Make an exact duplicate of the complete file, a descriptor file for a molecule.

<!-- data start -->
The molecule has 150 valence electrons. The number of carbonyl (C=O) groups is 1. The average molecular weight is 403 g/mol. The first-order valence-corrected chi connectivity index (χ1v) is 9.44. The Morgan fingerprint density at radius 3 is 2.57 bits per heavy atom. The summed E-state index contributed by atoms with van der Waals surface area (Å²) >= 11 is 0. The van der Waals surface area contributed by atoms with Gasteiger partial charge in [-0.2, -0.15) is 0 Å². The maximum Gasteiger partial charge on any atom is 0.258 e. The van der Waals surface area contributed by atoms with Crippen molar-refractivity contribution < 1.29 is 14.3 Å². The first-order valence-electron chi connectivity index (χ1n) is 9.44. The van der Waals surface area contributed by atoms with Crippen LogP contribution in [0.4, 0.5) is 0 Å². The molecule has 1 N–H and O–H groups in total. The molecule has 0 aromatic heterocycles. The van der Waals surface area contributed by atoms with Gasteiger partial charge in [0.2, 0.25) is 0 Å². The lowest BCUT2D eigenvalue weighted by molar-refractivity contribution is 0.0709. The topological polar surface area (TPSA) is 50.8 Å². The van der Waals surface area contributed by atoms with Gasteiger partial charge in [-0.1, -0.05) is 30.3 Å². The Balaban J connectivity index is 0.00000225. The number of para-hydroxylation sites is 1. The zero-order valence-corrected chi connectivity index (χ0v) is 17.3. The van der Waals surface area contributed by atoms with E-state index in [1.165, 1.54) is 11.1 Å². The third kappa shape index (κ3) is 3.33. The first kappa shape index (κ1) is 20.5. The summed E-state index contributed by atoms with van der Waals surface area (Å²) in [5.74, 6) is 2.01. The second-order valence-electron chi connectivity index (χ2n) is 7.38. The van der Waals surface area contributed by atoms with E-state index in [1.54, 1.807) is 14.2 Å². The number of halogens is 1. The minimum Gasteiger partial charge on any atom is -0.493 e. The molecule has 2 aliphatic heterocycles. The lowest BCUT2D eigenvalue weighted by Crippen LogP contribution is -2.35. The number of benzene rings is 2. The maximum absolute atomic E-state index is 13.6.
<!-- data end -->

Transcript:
The molecule has 150 valence electrons. The number of carbonyl (C=O) groups is 1. The average molecular weight is 403 g/mol. The first-order valence-corrected chi connectivity index (χ1v) is 9.44. The Morgan fingerprint density at radius 3 is 2.57 bits per heavy atom. The summed E-state index contributed by atoms with van der Waals surface area (Å²) >= 11 is 0. The van der Waals surface area contributed by atoms with Gasteiger partial charge in [-0.2, -0.15) is 0 Å². The maximum Gasteiger partial charge on any atom is 0.258 e. The van der Waals surface area contributed by atoms with Crippen molar-refractivity contribution < 1.29 is 14.3 Å². The first-order valence-electron chi connectivity index (χ1n) is 9.44. The van der Waals surface area contributed by atoms with Crippen LogP contribution in [0.4, 0.5) is 0 Å². The molecule has 1 N–H and O–H groups in total. The molecule has 0 aromatic heterocycles. The van der Waals surface area contributed by atoms with Gasteiger partial charge in [0.2, 0.25) is 0 Å². The lowest BCUT2D eigenvalue weighted by molar-refractivity contribution is 0.0709. The topological polar surface area (TPSA) is 50.8 Å². The van der Waals surface area contributed by atoms with Gasteiger partial charge in [-0.1, -0.05) is 30.3 Å². The Balaban J connectivity index is 0.00000225. The number of para-hydroxylation sites is 1. The zero-order valence-corrected chi connectivity index (χ0v) is 17.3. The van der Waals surface area contributed by atoms with E-state index in [1.165, 1.54) is 11.1 Å². The third kappa shape index (κ3) is 3.33. The first kappa shape index (κ1) is 20.5. The summed E-state index contributed by atoms with van der Waals surface area (Å²) in [5.74, 6) is 2.01. The second-order valence-electron chi connectivity index (χ2n) is 7.38. The van der Waals surface area contributed by atoms with E-state index in [1.54, 1.807) is 14.2 Å². The number of halogens is 1. The minimum Gasteiger partial charge on any atom is -0.493 e. The molecule has 2 aliphatic heterocycles. The lowest BCUT2D eigenvalue weighted by Crippen LogP contribution is -2.35. The number of benzene rings is 2. The maximum absolute atomic E-state index is 13.6.